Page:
2. Oh, DJan, you are ALL OVER it! LOVE it. And I so agree with his conclusions. I believe in REAL fats, and raw fats (as found in raw milk) to maximize health. We have a Great Harvest Bread Company here, too, but they say they don't have any organic choices. I LOVE their bread but, uh, YOU know. Is it different in your area? Do you know if they use flours from non-GMO sources? I think I'll call them right now and try and answer my own question! THANK YOU for bringing this to mind! :) Oh, and I answered YOUR question over on the 30 Day Throw Down blog.

  3. I guess, Robynn, that every GHBC is different, because we do have the organic choice. And I did find out that I can get raw milk at the Food Co-op, although I'm not much of a milk drinker and right now I'm enamoured with hemp milk, thanks to you moving me away from soy...

  4. I just saw on the news that they retested the calorie counts and nutritional information that was printed on the labels of products and found that almost 50% of them were INACCURATE. They said the FDA didn't have the resources to double check product labels for accuracy. So there you go! Even if you read labels of products, trying to be healthy, they can be wrong. Back to the farm to eat all natural, unprocessed foods is the best bet...but for some people, they don't have these resources available where they live...

  5. Another book that might interest you is Jane Goodall's "Harvest of Hope: A Guide for Mindful Eating." She presents, perhaps, a different approach. Her concern is eating in an ethical way.. and the reasons we should.

    I have enjoyed the book very much but also plan on having a look at Pollan's book. Thank you for speaking about this.

  6. DJAN!!! This just in! I called our local bakery and the manager wasn't in so....I went online and called the company. I talked to THE nicest woman who told me they have a personal relationship with ALL their growers and sign contracts stating they will only buy non-GMO grains. Isn't that awesome?! AND they are coming on board at 30 Day Throw Down as sponsors of two giveaways! They will ship from the nearest baker to your door if you aren't near a bakery. Could they BE any nicer? I'm so jazzed right now you have no idea. :) Well, maybe you do! I think I must feel like you do right before you jump out of a plane! lol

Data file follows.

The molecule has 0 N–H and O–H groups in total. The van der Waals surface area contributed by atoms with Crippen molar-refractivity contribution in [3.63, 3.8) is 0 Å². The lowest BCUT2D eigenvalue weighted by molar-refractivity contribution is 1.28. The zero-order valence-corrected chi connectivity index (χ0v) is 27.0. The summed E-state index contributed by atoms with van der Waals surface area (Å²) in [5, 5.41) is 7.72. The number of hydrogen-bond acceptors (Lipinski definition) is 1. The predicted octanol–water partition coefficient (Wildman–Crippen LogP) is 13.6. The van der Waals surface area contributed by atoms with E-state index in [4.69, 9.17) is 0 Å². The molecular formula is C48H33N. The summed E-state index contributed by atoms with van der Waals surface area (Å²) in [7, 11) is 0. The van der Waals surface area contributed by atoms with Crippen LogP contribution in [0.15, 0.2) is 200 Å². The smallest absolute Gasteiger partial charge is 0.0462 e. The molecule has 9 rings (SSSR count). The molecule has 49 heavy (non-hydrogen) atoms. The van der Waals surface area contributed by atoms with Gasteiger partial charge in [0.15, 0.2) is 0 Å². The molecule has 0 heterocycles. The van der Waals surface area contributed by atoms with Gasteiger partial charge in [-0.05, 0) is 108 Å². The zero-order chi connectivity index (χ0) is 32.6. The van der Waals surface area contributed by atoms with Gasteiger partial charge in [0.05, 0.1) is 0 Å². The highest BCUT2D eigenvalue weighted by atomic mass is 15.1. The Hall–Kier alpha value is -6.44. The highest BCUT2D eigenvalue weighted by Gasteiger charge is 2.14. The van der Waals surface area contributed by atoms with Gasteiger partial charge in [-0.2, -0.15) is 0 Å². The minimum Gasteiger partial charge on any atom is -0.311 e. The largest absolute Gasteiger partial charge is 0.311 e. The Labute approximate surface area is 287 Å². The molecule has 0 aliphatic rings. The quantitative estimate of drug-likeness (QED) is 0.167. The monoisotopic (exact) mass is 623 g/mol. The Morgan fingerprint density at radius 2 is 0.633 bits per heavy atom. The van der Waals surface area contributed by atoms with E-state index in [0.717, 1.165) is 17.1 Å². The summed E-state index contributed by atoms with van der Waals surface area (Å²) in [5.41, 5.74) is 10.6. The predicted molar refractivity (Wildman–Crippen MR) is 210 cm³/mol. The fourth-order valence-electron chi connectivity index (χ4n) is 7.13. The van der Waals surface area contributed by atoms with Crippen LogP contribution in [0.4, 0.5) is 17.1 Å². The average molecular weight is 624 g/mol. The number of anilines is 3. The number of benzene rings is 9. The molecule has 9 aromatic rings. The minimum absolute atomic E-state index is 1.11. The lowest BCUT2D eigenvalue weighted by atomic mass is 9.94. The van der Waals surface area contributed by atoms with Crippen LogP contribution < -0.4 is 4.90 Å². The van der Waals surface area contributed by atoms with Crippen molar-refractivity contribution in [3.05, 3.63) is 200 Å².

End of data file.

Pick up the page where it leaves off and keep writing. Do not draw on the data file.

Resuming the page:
7. I wondered how the children saw anything... they're shorter than the counter!

    It sounds wonderful! I love real food.

    For too long fat has gotten a bad rap. Fat tastes good and is a necessary part of the diet. The problem comes when we don't eat anything but the fat!

  8. I'm going to find out where the nearest GHBC
    is to me. I just came from Whole Foods and while I like the organic concept, it's sure no co-op.

    Loved the little people in the red caps!

  9. Ahem...May I know who is the guy in blue shirt? Please say hi for me. Haha!


  10. This book sounds so interesting. I think it will go on my book list right now! We agree with so much of what you said in this post. We love GHBC, but hubby is starting to bake our own bread again. Healthier, less expensive, and heavenly to smell. We are going more veggie, local when we can, and organic if we have a choice.

  11. I agree that the Lite foods and low fat foods are a waste of time and money. I object to the fact that sometimes I can't get what I want in the shops, i.e. ordinary food. I want to be the judge of what goes in my mouth. I don't like other people telling me what is good for me and what is not.
    The bread in your picture looks wonderfully gooey and I love the row of red hats, i.e. children.
    Blessings, Star